Misspells even when copying something from the board or from a book.
Written work shows signs of spelling uncertainty—numerous erasures, cross outs, etc.
Dysgraphia is so commonly found in people with dyslexia that it is often considered to be part of the same disorder. Also known as a visual-motor integration problem, people with dysgraphia have poor, nearly illegible handwriting. Signs of dysgraphia include:
Unusual pencil grip, often with the thumb on top of the fingers (a “fist grip”).
Young children will often put their head down on the desk to watch the tip of the pencil as they write.
The pencil is gripped so tightly that the writer's hand cramps. They will frequently put the pencil down and shake out their hands.
Writing is a slow, laboured, non-automatic chore.
Letters are formed with unusual starting and ending points.
Getting letters to “sit” on the horizontal lines is very difficult.
Copying off of the board is slow, painful, and tedious. The child looks up and visually “grabs” just one or two letters at a time, repeatedly subvocalises the names of those letters, then stares intensely at their paper when writing those one or two letters. This process is repeated over and over. The child frequently loses his/her place, misspells, and doesn't always match capitalisation or punctuation when copying—even though the child can read what was on the board.
Unusual spatial organisation of the page. Words may be widely spaced or tightly pushed together. Margins are often ignored.
Cursive (linked) writing proves incredibly hard to master, and similarly-formed cursive letters such as f and b, m and n, w and u cause chronic confusion.
Individuals with dyscalculia have difficulties in mathematics. The brain areas which appear to be affected in dyscalculia are areas which are specialised to represent quantity. Dyscalculia is equally likely to occurr in both males and females. Whilst there is some cross-over into the dyslexic population, there are many dyslexic people who excel at maths, and likewise, many with dyscalculia are strong readers and spellers.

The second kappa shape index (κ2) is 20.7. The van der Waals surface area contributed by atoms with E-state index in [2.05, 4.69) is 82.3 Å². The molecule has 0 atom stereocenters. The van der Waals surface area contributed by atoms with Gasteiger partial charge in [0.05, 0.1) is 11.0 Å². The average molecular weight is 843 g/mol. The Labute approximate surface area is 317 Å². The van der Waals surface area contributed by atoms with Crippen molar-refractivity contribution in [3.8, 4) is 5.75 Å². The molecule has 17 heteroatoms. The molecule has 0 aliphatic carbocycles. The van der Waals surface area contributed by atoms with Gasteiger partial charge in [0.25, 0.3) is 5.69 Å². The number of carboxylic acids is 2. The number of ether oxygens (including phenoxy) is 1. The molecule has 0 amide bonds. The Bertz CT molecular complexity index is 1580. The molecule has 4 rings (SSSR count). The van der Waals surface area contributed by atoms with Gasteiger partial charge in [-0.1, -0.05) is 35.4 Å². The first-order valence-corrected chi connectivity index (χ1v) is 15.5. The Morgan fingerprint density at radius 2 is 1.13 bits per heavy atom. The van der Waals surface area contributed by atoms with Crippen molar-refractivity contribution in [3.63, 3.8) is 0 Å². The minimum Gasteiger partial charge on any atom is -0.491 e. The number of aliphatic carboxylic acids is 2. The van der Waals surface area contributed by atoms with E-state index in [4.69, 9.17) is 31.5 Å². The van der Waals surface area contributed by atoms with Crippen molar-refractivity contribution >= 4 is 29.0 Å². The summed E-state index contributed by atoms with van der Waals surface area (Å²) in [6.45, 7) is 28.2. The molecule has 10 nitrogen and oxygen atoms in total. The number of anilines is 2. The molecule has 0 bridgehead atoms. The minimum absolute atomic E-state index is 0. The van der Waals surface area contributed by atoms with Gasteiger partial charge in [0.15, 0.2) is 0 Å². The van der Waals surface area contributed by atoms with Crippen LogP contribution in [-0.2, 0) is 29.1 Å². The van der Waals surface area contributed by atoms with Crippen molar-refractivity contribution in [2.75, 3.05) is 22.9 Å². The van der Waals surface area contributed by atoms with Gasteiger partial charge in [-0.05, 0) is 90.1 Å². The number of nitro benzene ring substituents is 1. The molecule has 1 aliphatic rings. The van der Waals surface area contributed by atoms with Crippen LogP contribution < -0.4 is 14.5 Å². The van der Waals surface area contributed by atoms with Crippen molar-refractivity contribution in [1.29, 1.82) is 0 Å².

Delay in counting.
Less understanding of basic counting principles than their peers (e.g. that it doesn't matter which order objects are counted in).
Delay in using counting strategies for addition. Dyscalculic children tend to keep using inefficient strategies for calculating addition facts much longer than their peers.
Difficulties in memorising arithmetic facts for simple addition, subtraction and multiplication (eg. 5 + 4 = 9), and this difficulty persists up to at least the age of thirteen.
Lack of “number sense”.
A fundamental difficulty in understanding quantity. They are slower at even very simple quantity tasks such as comparing two numbers (which is bigger, 7 or 9?), and saying how many there are for groups of 1-3 objects.
Less automatic processing of written numbers. In most of us, reading the symbol "7" immediately causes our sense of quantity to be accessed. In dyscalculic individuals this access appears to be slower and more effortful.
Difficulty in linking written or spoken numbers to the idea of quantity.
Many thanks to Susan Barton from www.brightsolutions.us for allowing us to use information from her website regarding characteristics of Dyslexia and Dysgraphia; and
Many thanks to Dr Anna Wilson from www.aboutdyscalculia.org for allowing us to use information from her website regarding characteristics of Dyscalculia.
Speld Wanganui Whanganui Stars Education Dyslexia Disabilities Learning